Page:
This is an OPINION page. [Archives:1998/03/Focus]
Every week, a different intellectual writes a FOCUS on a pertinent issue! NGO Development in Yemen
By: Dr. Fouad Abdulajaleel Al-Salahi, Sociology Dept., College of Arts, Sanaa University
Non-governmental organizations (NGOs) started to appear and be more active in Yemen after the unification of the South and North. Yemen’s post-unification constitution gives the right to individuals and groups to organize themselves socially, culturally, economically, and politically. Moreover, the constitution recognizes political pluralism which was, to different degrees, forbidden by the two ruling regimes in the North and South before unity. The emergence of NGOs indicates that the state condones a certain margin of civil liberty, allowing society in general to act somewhat independently from the authority of the state. On another level, it also indicates that individuals, especially NGO leaders and members, are becoming increasingly aware of the importance of their roles in society and the importance of NGOs on the local, regional, and international levels.
NGOs are generally concerned with the activities of individuals and groups within the political and civil space which was “grabbed” from the state. This space grows bigger as the NGOs become more active and more confident. The major types of NGOs in general include; – human rights and civil liberties; – research centers; – trade unions, professional syndicates, and scientific associations and; – economic and business organizations. Added to the above, are all the modern civil establishments. The NGO concept is being widened to the extent that some sociologists regard the concept of civil society the same as the concept of NGOs. This is, a mistaken interpretation of the NGO concept from the methodological point of view. The concept of civil society is wider and more encompassing. It includes within its big framework the largest collection of organizations and establishments, including NGOs. Since the new unified Yemeni state condones the public activities of political parties and other civil society organizations, all the legal determinants (the constitution, journalism and political parties laws) have helped to a certain extent, in giving legitimacy to the activities of NGOs and other civil society organizations. However, the number of NGOs in Yemen is still rather modest, compared to other countries in the region. But the mere emergence of NGOs points to the presence of many individuals who wish to act independently from the control of the state’s apparatuses. Such individuals desire to be active in the economic, social, and cultural spheres as part of a worldwide trend towards relying more on NGOs. The American thinker Samuel Huntington considers the big transformations taking place in several Third World countries and the independent former Soviet states as a third global process of democratization.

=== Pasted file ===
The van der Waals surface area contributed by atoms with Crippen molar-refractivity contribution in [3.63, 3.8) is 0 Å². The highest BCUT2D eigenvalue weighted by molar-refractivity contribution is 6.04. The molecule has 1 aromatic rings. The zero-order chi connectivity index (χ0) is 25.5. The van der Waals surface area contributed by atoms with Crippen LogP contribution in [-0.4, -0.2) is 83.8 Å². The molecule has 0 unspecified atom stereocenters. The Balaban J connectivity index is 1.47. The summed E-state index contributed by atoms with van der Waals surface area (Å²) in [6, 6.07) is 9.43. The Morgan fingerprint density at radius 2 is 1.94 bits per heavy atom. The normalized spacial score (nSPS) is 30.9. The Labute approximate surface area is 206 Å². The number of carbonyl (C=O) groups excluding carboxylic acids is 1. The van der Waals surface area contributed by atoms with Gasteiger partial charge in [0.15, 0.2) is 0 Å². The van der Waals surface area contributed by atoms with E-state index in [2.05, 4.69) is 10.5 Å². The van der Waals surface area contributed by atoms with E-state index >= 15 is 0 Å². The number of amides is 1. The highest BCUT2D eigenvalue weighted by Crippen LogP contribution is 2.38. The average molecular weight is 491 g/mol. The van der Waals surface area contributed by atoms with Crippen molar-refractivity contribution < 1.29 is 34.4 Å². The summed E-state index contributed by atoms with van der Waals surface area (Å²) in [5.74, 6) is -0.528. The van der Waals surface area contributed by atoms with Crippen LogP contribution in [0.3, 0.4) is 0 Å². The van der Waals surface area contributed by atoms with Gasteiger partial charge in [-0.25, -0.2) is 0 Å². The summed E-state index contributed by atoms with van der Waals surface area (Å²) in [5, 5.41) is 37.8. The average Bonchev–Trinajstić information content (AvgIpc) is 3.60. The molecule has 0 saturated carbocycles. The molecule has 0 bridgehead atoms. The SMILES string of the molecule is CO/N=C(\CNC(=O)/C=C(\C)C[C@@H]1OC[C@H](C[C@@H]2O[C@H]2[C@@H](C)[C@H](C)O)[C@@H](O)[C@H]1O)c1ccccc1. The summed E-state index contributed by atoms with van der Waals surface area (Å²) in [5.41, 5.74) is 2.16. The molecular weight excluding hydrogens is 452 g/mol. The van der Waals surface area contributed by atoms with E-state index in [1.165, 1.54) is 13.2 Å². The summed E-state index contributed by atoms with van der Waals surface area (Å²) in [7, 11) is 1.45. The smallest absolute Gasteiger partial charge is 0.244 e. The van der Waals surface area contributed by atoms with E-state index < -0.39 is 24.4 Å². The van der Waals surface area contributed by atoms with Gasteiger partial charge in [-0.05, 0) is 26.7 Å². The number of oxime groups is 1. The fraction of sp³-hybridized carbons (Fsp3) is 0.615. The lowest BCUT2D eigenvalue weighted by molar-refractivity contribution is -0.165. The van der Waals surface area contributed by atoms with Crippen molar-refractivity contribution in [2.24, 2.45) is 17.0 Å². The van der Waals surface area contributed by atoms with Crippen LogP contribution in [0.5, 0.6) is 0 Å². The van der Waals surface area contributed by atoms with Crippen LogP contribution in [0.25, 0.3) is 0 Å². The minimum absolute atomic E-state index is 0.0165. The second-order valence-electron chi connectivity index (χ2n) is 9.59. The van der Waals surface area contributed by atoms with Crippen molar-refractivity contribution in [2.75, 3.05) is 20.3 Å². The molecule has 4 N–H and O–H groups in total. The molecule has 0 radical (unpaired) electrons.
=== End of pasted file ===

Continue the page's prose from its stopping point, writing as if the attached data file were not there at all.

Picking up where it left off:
NGOs in Yemen can be classified and enumerated as follows: 1- trade unions – 10; 2- population assistance – 12; 3- Yemeni-foreign friendship associations – 20; 4- professional societies – 32; 5- scientific research centers – 22; 6- defending public issues – 9; and 7- the Child Rights Coordination Association, which is an umbrella organization containing 40 individual societies. NGOs in Yemen have wide and varied activities in dealing with important public issues such as fighting corruption, combating the consumption of qat, defending human rights and civil liberties, monitoring the parliamentary elections and several other spheres of public interest. A detailed review and analysis of all these NGOs, their activities, the reasons behind their establishment and their relations with the state can be found in the Ph.D. thesis prepared by the author of this article to be published soon.